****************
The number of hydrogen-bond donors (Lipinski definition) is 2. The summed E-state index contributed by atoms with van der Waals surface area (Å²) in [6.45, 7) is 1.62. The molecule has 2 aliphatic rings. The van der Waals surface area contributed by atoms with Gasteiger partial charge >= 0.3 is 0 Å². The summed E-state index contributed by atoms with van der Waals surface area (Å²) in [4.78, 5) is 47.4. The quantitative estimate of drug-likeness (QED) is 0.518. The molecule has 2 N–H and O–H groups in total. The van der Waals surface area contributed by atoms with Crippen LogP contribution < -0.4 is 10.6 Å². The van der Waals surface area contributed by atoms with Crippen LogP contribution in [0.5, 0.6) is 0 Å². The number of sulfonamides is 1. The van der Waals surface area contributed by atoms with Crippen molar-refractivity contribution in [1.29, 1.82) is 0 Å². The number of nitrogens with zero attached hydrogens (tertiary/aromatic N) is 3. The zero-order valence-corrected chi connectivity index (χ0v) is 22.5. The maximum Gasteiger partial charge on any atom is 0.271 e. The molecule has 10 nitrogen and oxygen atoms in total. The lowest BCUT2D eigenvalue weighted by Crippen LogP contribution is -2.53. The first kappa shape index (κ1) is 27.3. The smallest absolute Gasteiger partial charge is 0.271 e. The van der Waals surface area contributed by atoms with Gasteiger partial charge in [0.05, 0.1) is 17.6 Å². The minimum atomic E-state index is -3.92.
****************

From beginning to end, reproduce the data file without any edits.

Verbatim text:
The number of hydrogen-bond donors (Lipinski definition) is 2. The summed E-state index contributed by atoms with van der Waals surface area (Å²) in [6.45, 7) is 1.62. The molecule has 2 aliphatic rings. The van der Waals surface area contributed by atoms with Gasteiger partial charge >= 0.3 is 0 Å². The summed E-state index contributed by atoms with van der Waals surface area (Å²) in [4.78, 5) is 47.4. The quantitative estimate of drug-likeness (QED) is 0.518. The molecule has 2 N–H and O–H groups in total. The van der Waals surface area contributed by atoms with Crippen LogP contribution < -0.4 is 10.6 Å². The van der Waals surface area contributed by atoms with Crippen LogP contribution in [0.5, 0.6) is 0 Å². The number of sulfonamides is 1. The van der Waals surface area contributed by atoms with Crippen molar-refractivity contribution in [1.29, 1.82) is 0 Å². The number of nitrogens with zero attached hydrogens (tertiary/aromatic N) is 3. The zero-order valence-corrected chi connectivity index (χ0v) is 22.5. The maximum Gasteiger partial charge on any atom is 0.271 e. The molecule has 10 nitrogen and oxygen atoms in total. The lowest BCUT2D eigenvalue weighted by Crippen LogP contribution is -2.53. The first kappa shape index (κ1) is 27.3. The smallest absolute Gasteiger partial charge is 0.271 e. The van der Waals surface area contributed by atoms with Gasteiger partial charge in [0.05, 0.1) is 17.6 Å². The minimum atomic E-state index is -3.92.